Gillian Reynolds MBE

Presented by Professor Frank Sanderson

"Radio has really become the national playhouse. It is where people who don't go to the theatre turn to hear the rearrangement of life into drama, that curious process which can make sense of what happens, help with pain, heal through laughter."

These are the words of Gillian Reynolds, currently the radio critic of The Daily Telegraph and the doyenne of radio columnists. She has spent over eight hours a day, for 35 years listening to the radio - or the wireless as she often describes it - but Gillian wouldn't have it any other way. She comments, "I must have the best job in the world. Every Monday morning I sit down and write about what I've heard on the radio that week.  In other words, I get paid for doing:

(a) what I like and
(b) what I would be doing anyway

As radio critic for the Daily Telegraph since 1975, Gillian listens to many shows on many different stations, covering a range of topics which suit all tastes. And after listening for most of the day, she enjoys sitting down and listening for a few hours in the evening as well. She was recently described by a colleague as "BBC through and through", but she acknowledges that "even Radio 4 has its switch-off moments".

Born in Liverpool, she was a Margaret Bryce Smith scholar at Liverpool Institute High School for Girls on Hope Street. She read English at St. Anne's College, Oxford, and did graduate work at Mount Holyoke College in the USA.

Gillian began commenting on the world of radio in 1964, when she took up a position as radio critic for The Guardian.

In 1974 she became the founding Programme Controller at the launch of the independent station, Radio City, in Liverpool.

In 2001, Gillian was appointed a Trustee of the National Museums and Galleries of Culture bid. She is chairman of the Charles Parker Archive in Birmingham (a historic collection of sound tapes), served on the Consultative Committee of the National Sound Archive for five years and is on the Council of the Society of Authors.

Gillian Reynolds has received many accolades in her career:

  • She was named the first Fellow of the Radio Academy in 1990
  • She is a Fellow of the Royal Television Society
  • a Fellow of the Royal Society of Arts
  • an Honorary Fellow of the Media School at Bournemouth University
  • In 1987 she was named a Sesquicentennial Distinguished European Alumna of Mount Holyoke College
  • In 1999 she was awarded the Media Society Annual Award and was
  • awarded an MBE, for services to journalism

Why does Gillian, who had 15 radios at the last count, one of them digital, have this virtual obsession with radio?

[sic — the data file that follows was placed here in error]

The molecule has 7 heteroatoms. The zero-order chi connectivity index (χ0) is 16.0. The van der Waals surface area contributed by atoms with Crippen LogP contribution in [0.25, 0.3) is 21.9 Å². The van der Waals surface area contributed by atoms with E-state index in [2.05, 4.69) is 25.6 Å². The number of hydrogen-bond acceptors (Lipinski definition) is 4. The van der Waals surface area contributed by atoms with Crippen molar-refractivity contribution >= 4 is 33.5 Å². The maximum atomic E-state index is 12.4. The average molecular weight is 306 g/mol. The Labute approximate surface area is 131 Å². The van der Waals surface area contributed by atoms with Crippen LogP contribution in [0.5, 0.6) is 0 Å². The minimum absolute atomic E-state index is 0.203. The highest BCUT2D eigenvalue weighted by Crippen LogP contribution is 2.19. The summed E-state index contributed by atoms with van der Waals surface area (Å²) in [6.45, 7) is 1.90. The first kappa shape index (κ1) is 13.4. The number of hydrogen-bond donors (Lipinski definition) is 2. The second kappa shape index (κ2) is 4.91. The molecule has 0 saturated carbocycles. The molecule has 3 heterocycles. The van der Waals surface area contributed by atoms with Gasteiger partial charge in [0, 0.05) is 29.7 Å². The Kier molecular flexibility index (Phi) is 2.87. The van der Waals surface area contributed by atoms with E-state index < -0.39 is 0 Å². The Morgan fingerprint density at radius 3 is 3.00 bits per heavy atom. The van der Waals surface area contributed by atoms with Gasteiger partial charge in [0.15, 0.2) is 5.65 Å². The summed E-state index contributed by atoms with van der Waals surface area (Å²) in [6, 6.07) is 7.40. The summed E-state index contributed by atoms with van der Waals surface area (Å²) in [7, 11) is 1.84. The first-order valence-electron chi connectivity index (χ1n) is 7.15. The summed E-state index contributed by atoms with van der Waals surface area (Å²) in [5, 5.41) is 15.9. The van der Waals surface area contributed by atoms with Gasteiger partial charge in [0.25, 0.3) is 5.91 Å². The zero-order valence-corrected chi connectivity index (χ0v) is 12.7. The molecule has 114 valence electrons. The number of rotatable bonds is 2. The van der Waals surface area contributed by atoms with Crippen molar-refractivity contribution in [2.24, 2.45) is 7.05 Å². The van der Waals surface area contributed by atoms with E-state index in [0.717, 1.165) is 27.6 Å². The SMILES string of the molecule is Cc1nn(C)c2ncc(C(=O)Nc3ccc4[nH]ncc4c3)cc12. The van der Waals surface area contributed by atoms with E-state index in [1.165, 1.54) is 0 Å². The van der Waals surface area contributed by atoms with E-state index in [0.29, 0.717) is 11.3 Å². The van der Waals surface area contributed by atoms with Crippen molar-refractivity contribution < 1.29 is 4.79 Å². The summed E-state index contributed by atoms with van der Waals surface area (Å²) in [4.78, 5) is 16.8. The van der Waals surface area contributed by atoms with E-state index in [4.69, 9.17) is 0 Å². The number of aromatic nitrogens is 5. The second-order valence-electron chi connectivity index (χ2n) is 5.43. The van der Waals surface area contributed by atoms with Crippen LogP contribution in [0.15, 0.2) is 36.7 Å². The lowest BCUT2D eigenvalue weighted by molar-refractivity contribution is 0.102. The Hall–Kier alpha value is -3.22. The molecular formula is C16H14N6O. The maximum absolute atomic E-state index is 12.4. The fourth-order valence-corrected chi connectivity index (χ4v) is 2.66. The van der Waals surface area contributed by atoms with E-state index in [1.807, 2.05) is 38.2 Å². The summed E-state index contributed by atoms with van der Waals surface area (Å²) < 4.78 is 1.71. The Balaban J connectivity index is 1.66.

There are many reasons: She thinks radio is magic, it speaks to her personally, it feeds the imagination. She is relieved that "the terrifying descent of brow level in direct ratio to the broadening of TV screens" hasn't happened in what she describes as the senior service. To Gillian, the descent of brow level is exemplified by the behaviour of some of TV's most popular stars - causing her to "pass beyond wince" by their constant allusion to things which, she says, she had "hitherto supposed were only meant for the most private and intimate conversation".

As befits a radio expert, Gillian recently carried out an investigation into "the power of radio" for which she deserves a postgraduate award. She devised a questionnaire which was sent to numerous subjects from the media world and public life. Key themes emerging were intimacy, trust and the way radio fits flexibly into people's lives. Another recurring theme was the power of radio memories - Gillian, like all of us, has her own priceless collection, of which she says:

I think Robb Wilton and Jimmy James and Jewell and Warris and comedians dead these forty years. I think of Brian Johnston and the cake and the "leg-over" giggling and spluttering on Test Match Special. I think of Seamus Heaney reading Beowulf on Radio 4 last year and Boycott at the Sri Lanka Test matches for TalkSPORT last winter. I think of Kenny Everett on Capital. I think of Betty Boothroyd saying "Order, Order" on Yesterday in Parliament, and Brian Redhead telling Nigel Lawson off on Today. Of Alistair Cooke talking about his golf idol, Bobby Jones. They are as real to me now as they were in the moment they happened. Radio speaks to you and you answer, with your brain and your heart"

We are proud of Gillian who has made a massive contribution over 4 decades to media and the arts and who, despite her national profile and residence in London, has maintained a strong connection with and affection for the city of her birth.

Thus I have pleasure in presenting Gillian Reynolds, MBE, this distinguished daughter of our region, for the award of our highest honour of Fellow of this University.